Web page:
This sounds like it was recorded yesterday and not in 1992...PB ahead of the game, as usual...absolutely stellar line-up (an early tentet incarnation); we need to dispel the myth that Brotzmann is a "hard listen"...not so; just "listen harder"...
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EXCLUSIVE! (FMP CD 047) http://www.fmp-label.de/fmplabel/catalog2/fmpcd047.html . Assembled to celebrate Peter Brötzmann's 50th Birthday, this special 10-tet is comprised of jazz luminaries and several players better known in avant-rock circles. The März Combo adds new colors and nuances to Brötzmann's combustive sound. Recommended.
"German saxophone behemoth Peter Brötzmann had always had great success with mid-size ensembles, from his protean Machine Gun octet in 1968 to the Chicago Tentet of the late '90s. His März Combo seems to have been a one-shot venture. An all-star cast to be sure, the band had a bit of a rockish tinge with his son Caspar and Nicky Skopelitis aboard on guitars and Golden Palominos founder Anton Fier on drums. But, as in Last Exit, that rock energy is harnessed in the service of a greater strength — inspired free improvisation on rough-hewn structures. The music begins quietly enough with a moody dialogue between Brötzmann on bass clarinet and bassist William Parker, but this is not a group that was going to remain docile for long. The brief "Part 2" appears to have been intended as a respite from the onslaught but it doesn't hold and the band surges into the final section with guns ablaze. There's a brief moment where Kondo's electronically enhanced trumpet in tandem with the guitars evokes Miles Davis from his Agharta period. Overall, the März Combo is about no-holds-barred, soul-baring improvisation of the type long championed by Brötzmann. Recommended."
- All Music Guide
"Recorded at a concert celebrating the saxophonist’s 50th birthday, this is remarkably different from what might be expected. Rather than the all-out ferocious assault of one of his earliest signposts, this recording is far more spacious and episodic, slowly gathering force with an almost symphonic scope. Brötzmann assembled this group from his disparate associations through the years. Parker proves himself an invaluable asset as he offers a fluid free flowing anchor to the music. The guitar players almost cautiously color the first half of the music with jangled overtones and harmonics. There are many segments of bracing collective interplay. Brötzmann clearly thought about this group and it marks an ambitious endeavor. He consistently challenges himself with a multitude of contexts and this recording documents one of the more intriguing sessions."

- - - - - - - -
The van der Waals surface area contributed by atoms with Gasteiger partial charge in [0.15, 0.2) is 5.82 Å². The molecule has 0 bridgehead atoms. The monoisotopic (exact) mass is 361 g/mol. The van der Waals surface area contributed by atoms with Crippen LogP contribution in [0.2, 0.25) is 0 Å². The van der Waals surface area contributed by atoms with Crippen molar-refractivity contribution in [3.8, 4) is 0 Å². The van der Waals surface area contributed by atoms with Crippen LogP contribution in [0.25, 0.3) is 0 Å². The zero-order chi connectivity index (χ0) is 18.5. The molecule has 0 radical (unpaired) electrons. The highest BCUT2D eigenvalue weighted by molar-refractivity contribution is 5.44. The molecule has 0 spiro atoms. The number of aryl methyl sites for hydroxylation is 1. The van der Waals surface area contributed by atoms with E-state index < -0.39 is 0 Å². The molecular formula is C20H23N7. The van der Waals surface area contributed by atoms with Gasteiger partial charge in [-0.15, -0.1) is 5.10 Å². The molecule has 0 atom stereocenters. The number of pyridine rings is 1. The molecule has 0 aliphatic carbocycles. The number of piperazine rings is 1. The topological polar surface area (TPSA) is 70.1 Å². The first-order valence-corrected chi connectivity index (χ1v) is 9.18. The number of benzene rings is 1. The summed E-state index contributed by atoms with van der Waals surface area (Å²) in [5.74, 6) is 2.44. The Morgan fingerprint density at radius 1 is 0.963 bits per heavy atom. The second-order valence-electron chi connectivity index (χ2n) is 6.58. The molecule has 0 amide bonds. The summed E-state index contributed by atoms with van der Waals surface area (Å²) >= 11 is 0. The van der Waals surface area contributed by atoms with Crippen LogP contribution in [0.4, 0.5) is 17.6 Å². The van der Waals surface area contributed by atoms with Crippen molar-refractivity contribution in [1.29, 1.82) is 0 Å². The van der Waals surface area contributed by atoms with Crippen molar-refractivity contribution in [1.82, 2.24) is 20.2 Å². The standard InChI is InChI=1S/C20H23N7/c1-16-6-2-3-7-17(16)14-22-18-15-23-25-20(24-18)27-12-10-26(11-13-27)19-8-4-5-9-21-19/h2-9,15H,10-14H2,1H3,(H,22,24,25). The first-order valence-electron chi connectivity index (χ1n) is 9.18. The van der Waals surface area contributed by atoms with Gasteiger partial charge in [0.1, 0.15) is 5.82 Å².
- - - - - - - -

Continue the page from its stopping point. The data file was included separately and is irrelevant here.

"Peter Brötzmann has been an incredibly sustaining and constant force in free music for over three decades, and continues to create white-hot improvisation on saxophone and clarinet at torrentially fervid intensity. The März Combo assembled in early '92 to celebrate Brötzmann’s fiftieth birthday and his exceptional life in music. Featuring some great improvisation stalwarts such as Paul Rutherford and younger players like Nicky Skopelitis, the Tentet rants and howls its way like a band of pilgrims on the road to a destination of its own design. William Parker's bass sets the combo out on its journey on the three sections which build up to a raging intensity. At the centre of the fireball stands Brotzmann, burning unholy and bright. It's another cathartic blowout from the Colossus of Wuppertal.....Fantastic."
- Adelaide Jazz Reviews
The Peter Brötzmann Tentet
Toshinori Kondo: trumpet
Hannes Bauer: trombone
Paul Rutherford: trombone
Werner Lüdi: alto & baritone saxophone
Larry Stabbins: soprano & tenor saxophone
Peter Brötzmann: alto & tenor saxophone, bass clarinet
Nicky Scopelitis: guitar
Caspar Brötzmann: guitar
William Parker: double bass
Anton Fier: drums
Recorded live by Sascha Stiefeling and Willi Buschmann on February 18th, 1992, at the Börse in Wuppertal.
Mixed by Jost Gebers.
Mastered by Jonas Bergler.
Produced by Peter Brötzmann, Jost Gebers and Uli Armbruster.
Booklet artwork/design/layout: Peter Brötzmann.
Photos: Heinze & Bolesch.